If your school uses iPads you know the nightmare of managing Apple IDs. Students with their own iPads need a personal Apple ID, and if they’re under 13 years they also need parental consent. And if you’re using shared iPads you’re probably so familiar with the Apple ID sign up page that you could recite the EULA from memory.
Unlike Google Apps, there’s no way to create Apple IDs in bulk meaning each one has to be created and managed individually. The leads to massive admin overhead for technicians, and gives no way to centrally manage your student’s accounts.
But there is hope!
In a leaked email, purportedly sent to Apple’s education partners, outlines the company’s plans for the coming 12 months. In it Apple states that from later this year schools will be able to distribute iPad apps and books without an Apple ID. If Apple makes good on this promise it will hugely streamline the way schools using shared iPads push out content to their devices.
There is also talk of a shake up of the way apps in general are distributed in schools and suggests that Apple may be beginning to loosen its stranglehold on school iPads.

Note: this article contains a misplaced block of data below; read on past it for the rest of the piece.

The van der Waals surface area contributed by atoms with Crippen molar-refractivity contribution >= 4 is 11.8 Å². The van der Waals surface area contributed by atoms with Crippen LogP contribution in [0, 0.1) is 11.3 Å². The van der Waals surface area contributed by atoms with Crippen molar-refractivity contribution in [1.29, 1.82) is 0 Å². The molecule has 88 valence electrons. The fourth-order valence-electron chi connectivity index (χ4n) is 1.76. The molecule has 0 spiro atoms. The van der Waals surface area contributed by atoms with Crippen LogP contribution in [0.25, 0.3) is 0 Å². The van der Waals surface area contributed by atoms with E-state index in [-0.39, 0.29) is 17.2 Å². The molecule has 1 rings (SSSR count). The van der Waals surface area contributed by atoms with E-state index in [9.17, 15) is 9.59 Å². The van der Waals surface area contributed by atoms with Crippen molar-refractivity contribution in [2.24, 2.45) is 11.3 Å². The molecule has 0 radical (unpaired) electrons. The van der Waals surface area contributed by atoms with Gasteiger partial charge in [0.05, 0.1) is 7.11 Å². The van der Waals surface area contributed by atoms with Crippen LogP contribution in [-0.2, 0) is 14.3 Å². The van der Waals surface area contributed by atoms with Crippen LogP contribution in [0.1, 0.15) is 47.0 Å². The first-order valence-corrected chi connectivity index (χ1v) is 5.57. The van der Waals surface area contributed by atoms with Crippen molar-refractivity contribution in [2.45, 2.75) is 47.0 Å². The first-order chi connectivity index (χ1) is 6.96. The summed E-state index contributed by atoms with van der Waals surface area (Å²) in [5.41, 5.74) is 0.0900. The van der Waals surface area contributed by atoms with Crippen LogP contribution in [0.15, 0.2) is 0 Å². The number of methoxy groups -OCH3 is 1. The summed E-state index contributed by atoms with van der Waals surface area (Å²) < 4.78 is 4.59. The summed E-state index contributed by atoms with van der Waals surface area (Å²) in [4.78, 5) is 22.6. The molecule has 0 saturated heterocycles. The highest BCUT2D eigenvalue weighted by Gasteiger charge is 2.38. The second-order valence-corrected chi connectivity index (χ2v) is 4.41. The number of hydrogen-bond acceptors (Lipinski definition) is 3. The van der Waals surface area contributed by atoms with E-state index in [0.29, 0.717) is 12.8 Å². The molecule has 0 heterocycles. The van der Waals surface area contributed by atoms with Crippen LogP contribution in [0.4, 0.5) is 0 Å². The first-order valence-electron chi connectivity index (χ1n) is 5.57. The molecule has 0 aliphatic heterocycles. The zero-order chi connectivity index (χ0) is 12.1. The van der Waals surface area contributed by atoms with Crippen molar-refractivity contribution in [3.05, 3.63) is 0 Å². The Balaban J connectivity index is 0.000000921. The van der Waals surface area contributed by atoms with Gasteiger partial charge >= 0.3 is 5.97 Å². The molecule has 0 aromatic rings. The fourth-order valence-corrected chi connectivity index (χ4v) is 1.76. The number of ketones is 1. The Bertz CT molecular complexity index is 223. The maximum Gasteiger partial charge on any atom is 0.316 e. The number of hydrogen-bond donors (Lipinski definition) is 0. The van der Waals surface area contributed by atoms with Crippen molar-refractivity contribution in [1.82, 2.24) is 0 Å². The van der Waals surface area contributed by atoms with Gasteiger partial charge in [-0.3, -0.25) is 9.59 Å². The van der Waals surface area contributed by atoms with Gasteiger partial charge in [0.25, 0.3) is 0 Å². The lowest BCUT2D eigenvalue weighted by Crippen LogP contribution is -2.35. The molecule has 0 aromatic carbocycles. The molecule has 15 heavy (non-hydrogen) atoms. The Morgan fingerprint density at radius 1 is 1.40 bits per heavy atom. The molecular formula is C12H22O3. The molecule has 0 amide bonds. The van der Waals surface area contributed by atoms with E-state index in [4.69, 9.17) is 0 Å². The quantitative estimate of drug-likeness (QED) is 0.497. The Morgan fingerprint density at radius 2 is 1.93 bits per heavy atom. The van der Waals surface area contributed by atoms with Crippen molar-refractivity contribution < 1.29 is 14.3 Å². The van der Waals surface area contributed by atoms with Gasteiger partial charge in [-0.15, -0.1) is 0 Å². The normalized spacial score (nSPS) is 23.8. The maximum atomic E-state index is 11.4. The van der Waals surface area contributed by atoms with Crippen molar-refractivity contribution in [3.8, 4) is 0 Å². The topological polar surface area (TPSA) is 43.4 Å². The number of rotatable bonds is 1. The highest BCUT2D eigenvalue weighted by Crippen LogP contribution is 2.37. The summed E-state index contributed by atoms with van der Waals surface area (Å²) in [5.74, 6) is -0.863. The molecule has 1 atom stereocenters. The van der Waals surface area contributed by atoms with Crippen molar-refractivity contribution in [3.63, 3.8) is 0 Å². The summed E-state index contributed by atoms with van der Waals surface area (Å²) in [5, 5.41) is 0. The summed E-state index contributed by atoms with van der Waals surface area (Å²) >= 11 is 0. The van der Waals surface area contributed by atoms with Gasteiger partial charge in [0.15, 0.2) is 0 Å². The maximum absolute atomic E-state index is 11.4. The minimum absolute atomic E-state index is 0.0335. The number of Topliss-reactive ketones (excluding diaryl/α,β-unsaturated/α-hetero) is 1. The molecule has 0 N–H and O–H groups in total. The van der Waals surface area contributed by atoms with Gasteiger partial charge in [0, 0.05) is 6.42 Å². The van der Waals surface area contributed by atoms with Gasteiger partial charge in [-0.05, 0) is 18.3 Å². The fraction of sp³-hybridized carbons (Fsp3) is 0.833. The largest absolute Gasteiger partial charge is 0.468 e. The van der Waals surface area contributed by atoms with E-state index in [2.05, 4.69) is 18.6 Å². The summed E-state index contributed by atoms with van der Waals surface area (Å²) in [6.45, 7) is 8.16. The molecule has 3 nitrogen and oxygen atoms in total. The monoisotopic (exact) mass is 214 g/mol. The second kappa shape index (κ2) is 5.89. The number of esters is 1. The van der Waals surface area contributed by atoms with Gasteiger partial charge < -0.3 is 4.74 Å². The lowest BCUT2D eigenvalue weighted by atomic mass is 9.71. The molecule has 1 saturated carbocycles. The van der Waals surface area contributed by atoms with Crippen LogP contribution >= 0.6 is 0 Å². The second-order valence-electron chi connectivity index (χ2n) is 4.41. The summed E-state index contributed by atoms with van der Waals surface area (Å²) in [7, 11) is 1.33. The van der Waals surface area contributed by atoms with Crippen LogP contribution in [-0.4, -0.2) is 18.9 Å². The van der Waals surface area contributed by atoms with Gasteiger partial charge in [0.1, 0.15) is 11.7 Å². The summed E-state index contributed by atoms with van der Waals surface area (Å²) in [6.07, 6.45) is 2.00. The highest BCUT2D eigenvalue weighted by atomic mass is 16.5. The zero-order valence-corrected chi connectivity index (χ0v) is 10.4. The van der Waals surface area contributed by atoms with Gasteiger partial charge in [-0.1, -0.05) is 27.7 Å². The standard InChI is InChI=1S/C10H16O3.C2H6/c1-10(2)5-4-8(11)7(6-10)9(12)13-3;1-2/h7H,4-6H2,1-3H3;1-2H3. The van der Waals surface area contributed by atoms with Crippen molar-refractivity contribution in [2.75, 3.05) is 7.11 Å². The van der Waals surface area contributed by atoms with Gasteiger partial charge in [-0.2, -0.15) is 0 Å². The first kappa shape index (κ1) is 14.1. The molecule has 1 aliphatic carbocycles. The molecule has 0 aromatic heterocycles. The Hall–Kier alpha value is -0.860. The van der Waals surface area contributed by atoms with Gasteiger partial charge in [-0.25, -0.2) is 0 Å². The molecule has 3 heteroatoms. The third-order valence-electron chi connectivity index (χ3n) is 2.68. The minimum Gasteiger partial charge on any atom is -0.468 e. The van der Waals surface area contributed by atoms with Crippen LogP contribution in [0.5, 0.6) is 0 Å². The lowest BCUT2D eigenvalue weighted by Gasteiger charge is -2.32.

You can view the complete letter on 9to5mac.com, but the important part is below:
To simplify large deployments, including one-to-one and shared use, we want to make app distribution even easier. Today, Apple IDs are required in order to deliver apps and books to students. We are working to change this in the fall by allowing schools to assign and distribute apps to a device without an Apple ID. As currently planned, this will greatly reduce the number of steps needed to setup a device. This change should eliminate the need to create generic Apple IDs solely for the purposes of getting content onto iPad. Schools will also have the option to prevent students from making personal purchases without approval.
Not only that, but from 2016 schools won’t have to jump through as many hoops to set up Apple IDs for students under 13. The email claims that the hassle in getting parental consent will be made removed, although few details given. It’s surely no coincidence that Chromebooks outsold iPads in education for the first time last year, a big reason for which is the simple but powerful management options provided in Google Apps.
While these changes are a welcome step forward, Apple could still do with significantly beefing up its iPad management processes in general. If you’re looking into Apple devices for your school it’s worth researching whether you can fully support iPads within your current set up.